The ‘Green Cloud’: Four strategies for a sustainable and responsible digital future

As a cloud service provider, Firstserv Ltd takes its responsibilities towards the environment seriously, and is committed to reducing their carbon footprint. They are pursuing green hosting policies, which in turn helps customers to be greener themselves.

What is the Green Cloud?

The term “Green Cloud” refers to a sustainable way of cloud computing. It reduces energy demand and saves money, while keeping an eye on environmental issues at the same time. Moving traditional IT infrastructure to the cloud is beneficial for the environment in several ways: primarily it reduces the number of physical servers and increases average utilisation of available computing units. If cloud providers, do it right, a measurable impact on a company’s CO2 footprint can be achieved.

“The Green Cloud" has become a fashionable phrase, as more companies are now considering the CO2 emissions and the overall carbon footprint of their new cloud service providers' facilities when planning their cloud migration. Respectively, sustainability and responsibility are becoming a main point of differentiation in the marketplace, both for global hyperscale’s like AWS, Google Cloud or Microsoft Azure and for European cloud companies like OVH.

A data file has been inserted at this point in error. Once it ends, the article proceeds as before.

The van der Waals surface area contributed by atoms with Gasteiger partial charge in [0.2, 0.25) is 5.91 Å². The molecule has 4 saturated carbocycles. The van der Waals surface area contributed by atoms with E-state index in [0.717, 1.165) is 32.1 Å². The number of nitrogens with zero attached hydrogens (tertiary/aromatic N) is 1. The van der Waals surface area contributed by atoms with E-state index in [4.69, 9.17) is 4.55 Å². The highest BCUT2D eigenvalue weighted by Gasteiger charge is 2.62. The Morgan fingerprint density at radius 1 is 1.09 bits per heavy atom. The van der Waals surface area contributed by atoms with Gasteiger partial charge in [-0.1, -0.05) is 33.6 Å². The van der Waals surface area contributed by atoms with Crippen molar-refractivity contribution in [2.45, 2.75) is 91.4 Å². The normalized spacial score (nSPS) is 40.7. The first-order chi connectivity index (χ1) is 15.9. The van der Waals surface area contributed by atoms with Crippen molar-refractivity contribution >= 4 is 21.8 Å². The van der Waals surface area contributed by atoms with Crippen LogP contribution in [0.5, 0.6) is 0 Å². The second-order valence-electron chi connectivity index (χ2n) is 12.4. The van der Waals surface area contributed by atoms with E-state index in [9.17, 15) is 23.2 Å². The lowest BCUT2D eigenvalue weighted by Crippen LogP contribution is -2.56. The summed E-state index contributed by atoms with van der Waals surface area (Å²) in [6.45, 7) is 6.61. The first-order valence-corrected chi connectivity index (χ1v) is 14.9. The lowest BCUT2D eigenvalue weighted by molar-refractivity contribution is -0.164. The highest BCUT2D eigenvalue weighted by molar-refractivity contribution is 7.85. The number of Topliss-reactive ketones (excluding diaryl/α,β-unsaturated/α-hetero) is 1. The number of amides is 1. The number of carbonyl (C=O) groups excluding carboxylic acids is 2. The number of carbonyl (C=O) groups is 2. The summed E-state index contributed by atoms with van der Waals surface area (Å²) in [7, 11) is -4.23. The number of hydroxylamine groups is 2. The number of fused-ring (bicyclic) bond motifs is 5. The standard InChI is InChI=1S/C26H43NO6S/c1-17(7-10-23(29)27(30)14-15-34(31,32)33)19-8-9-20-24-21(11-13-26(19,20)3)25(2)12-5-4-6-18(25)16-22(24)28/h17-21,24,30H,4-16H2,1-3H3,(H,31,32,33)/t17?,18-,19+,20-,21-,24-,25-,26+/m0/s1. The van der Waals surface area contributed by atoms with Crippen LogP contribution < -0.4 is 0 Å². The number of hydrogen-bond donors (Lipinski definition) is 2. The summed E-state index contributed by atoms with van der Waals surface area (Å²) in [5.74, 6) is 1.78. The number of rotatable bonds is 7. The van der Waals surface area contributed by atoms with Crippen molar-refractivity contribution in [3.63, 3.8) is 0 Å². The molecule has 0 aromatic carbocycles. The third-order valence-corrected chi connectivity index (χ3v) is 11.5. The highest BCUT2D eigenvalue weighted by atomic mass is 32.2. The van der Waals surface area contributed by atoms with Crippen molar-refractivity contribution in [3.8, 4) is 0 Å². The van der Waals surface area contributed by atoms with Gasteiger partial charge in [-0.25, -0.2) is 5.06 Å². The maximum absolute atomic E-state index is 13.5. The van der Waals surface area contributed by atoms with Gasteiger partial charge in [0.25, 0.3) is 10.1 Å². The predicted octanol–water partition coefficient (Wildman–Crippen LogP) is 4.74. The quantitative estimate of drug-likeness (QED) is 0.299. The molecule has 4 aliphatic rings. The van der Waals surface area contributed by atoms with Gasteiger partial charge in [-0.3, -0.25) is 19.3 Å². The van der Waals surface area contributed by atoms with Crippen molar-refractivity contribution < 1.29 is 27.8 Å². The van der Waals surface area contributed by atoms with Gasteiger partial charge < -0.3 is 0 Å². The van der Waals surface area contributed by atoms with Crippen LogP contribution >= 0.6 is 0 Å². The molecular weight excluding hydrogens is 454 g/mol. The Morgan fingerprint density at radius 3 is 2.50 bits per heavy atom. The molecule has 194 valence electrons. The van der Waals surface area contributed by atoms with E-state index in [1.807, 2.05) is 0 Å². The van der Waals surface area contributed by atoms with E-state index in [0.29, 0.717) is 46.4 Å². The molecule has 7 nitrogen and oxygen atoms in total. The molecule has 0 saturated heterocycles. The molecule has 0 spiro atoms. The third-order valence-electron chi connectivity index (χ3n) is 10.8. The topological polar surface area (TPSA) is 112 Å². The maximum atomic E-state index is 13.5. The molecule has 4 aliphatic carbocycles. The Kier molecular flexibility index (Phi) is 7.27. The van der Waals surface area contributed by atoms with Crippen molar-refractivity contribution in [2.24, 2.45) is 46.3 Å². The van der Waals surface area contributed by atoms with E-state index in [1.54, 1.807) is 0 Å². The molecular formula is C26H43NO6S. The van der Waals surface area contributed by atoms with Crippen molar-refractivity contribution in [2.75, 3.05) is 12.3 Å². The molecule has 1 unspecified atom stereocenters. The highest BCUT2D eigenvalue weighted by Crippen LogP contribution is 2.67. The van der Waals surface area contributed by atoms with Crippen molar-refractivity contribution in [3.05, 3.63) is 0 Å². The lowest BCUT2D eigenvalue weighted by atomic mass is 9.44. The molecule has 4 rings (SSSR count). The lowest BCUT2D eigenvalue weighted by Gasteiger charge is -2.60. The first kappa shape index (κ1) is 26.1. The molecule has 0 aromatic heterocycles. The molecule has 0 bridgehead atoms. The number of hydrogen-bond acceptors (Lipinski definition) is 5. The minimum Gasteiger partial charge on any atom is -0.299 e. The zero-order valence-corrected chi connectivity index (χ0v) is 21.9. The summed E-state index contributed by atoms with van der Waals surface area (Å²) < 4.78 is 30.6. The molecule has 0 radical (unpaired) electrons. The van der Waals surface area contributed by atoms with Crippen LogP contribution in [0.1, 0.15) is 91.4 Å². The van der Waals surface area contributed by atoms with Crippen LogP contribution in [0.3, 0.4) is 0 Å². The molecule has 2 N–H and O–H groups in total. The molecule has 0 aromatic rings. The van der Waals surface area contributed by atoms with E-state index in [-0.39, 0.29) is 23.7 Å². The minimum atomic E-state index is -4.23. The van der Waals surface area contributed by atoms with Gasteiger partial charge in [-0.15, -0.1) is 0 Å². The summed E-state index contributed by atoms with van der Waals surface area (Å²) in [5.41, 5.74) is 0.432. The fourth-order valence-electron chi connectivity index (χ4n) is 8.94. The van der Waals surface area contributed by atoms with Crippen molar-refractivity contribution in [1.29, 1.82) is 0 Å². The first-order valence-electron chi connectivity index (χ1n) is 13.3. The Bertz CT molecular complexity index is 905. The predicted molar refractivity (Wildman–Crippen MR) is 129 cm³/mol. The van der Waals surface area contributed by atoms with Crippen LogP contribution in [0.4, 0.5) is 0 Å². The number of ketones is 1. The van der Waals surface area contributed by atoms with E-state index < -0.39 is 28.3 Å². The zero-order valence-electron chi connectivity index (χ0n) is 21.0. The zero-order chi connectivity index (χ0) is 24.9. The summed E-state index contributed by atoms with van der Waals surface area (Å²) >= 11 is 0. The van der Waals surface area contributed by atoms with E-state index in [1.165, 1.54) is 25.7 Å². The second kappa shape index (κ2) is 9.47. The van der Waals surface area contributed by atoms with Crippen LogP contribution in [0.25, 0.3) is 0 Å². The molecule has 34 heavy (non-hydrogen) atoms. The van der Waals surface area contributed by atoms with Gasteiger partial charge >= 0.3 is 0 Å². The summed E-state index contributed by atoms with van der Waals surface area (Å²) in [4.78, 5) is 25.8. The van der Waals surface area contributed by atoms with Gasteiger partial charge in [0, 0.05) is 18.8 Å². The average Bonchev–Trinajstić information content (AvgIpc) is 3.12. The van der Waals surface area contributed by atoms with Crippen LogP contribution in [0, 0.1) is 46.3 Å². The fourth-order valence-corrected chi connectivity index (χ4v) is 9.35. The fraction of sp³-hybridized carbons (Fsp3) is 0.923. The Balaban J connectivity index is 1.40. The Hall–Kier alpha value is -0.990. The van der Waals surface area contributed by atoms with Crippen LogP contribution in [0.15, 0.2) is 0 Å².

The top four strategies for a sustainable and responsible digital future

Firstserv Ltd are putting all their efforts into ensuring their services are as environmentally friendly as possible. The climate crisis and rising energy costs dictate this is vital in futureproofing the support given to their customers. Improving efficiency is a major step towards sustainable cloud, particularly regarding physical data centres. Sebastian Tyc, CEO outlines the four most effective strategies in creating a sustainable and responsible future of greener cloud services:

1. Be strategic about data centre locations

The operation of a data centre requires loads of energy. While most of this energy is needed to power the servers, a large part also goes into cooling them to protect the equipment. If data centre locations are picked strategically, their power demand can be substantially reduced. For example, data centres in cool regions such as Scandinavia or in underground facilities, need much less cooling compared to locations in desert or subtropical regions such as the Southern US.

2. Increase energy efficiency and renewable resources

The main concept behind cloud computing is that services get shared over a network, which helps optimise the resources’ effectiveness. For example, a cloud facility that serves Sydney users during Sydney business hours with a specific service (e.g., web server) could relocate the same resources to serve European users during European business hours, with a different application.

As such, cloud services operate with enhanced efficiencies when compared to on-premises datacentres. It is precisely because of that efficient utilisation of IT resources that cloud computing impacts positively on the environment. As data-intensive technologies such as artificial intelligence (AI) and distributed manufacturing systems surge, cloud computing centres must remain energy efficient.